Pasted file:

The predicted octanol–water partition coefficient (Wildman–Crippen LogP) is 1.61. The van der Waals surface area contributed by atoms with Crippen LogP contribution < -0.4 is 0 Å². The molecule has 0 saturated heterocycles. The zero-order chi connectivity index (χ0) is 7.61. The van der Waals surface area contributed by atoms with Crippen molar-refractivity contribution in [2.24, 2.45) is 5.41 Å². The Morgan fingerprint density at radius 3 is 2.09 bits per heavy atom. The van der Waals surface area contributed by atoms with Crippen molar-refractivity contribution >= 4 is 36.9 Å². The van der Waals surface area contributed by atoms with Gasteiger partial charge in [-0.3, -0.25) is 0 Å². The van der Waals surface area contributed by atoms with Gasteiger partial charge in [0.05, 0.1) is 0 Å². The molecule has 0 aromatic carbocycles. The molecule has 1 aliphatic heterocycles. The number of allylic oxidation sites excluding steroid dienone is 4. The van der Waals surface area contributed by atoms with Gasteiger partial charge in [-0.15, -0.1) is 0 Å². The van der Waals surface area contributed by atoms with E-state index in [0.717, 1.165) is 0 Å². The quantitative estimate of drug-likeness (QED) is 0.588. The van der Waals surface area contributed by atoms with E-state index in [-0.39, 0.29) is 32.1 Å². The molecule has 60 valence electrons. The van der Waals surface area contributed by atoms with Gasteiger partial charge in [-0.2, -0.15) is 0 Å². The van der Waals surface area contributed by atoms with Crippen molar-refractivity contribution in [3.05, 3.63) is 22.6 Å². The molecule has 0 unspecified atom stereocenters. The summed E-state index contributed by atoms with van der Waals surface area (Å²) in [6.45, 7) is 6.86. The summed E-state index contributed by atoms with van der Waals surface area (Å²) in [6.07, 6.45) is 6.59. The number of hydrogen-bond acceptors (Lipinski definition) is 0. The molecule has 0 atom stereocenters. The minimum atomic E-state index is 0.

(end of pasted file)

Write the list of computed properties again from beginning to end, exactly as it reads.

The predicted octanol–water partition coefficient (Wildman–Crippen LogP) is 1.61. The van der Waals surface area contributed by atoms with Crippen LogP contribution < -0.4 is 0 Å². The molecule has 0 saturated heterocycles. The zero-order chi connectivity index (χ0) is 7.61. The van der Waals surface area contributed by atoms with Crippen molar-refractivity contribution in [2.24, 2.45) is 5.41 Å². The Morgan fingerprint density at radius 3 is 2.09 bits per heavy atom. The van der Waals surface area contributed by atoms with Crippen molar-refractivity contribution >= 4 is 36.9 Å². The van der Waals surface area contributed by atoms with Gasteiger partial charge in [-0.3, -0.25) is 0 Å². The van der Waals surface area contributed by atoms with Gasteiger partial charge in [0.05, 0.1) is 0 Å². The molecule has 0 aromatic carbocycles. The molecule has 1 aliphatic heterocycles. The number of allylic oxidation sites excluding steroid dienone is 4. The van der Waals surface area contributed by atoms with Gasteiger partial charge in [-0.15, -0.1) is 0 Å². The van der Waals surface area contributed by atoms with E-state index in [0.717, 1.165) is 0 Å². The quantitative estimate of drug-likeness (QED) is 0.588. The van der Waals surface area contributed by atoms with E-state index in [-0.39, 0.29) is 32.1 Å². The molecule has 60 valence electrons. The van der Waals surface area contributed by atoms with Gasteiger partial charge in [-0.2, -0.15) is 0 Å². The van der Waals surface area contributed by atoms with Crippen molar-refractivity contribution in [3.05, 3.63) is 22.6 Å². The molecule has 0 unspecified atom stereocenters. The summed E-state index contributed by atoms with van der Waals surface area (Å²) in [6.45, 7) is 6.86. The summed E-state index contributed by atoms with van der Waals surface area (Å²) in [6.07, 6.45) is 6.59. The number of hydrogen-bond acceptors (Lipinski definition) is 0. The molecule has 0 atom stereocenters. The minimum atomic E-state index is 0.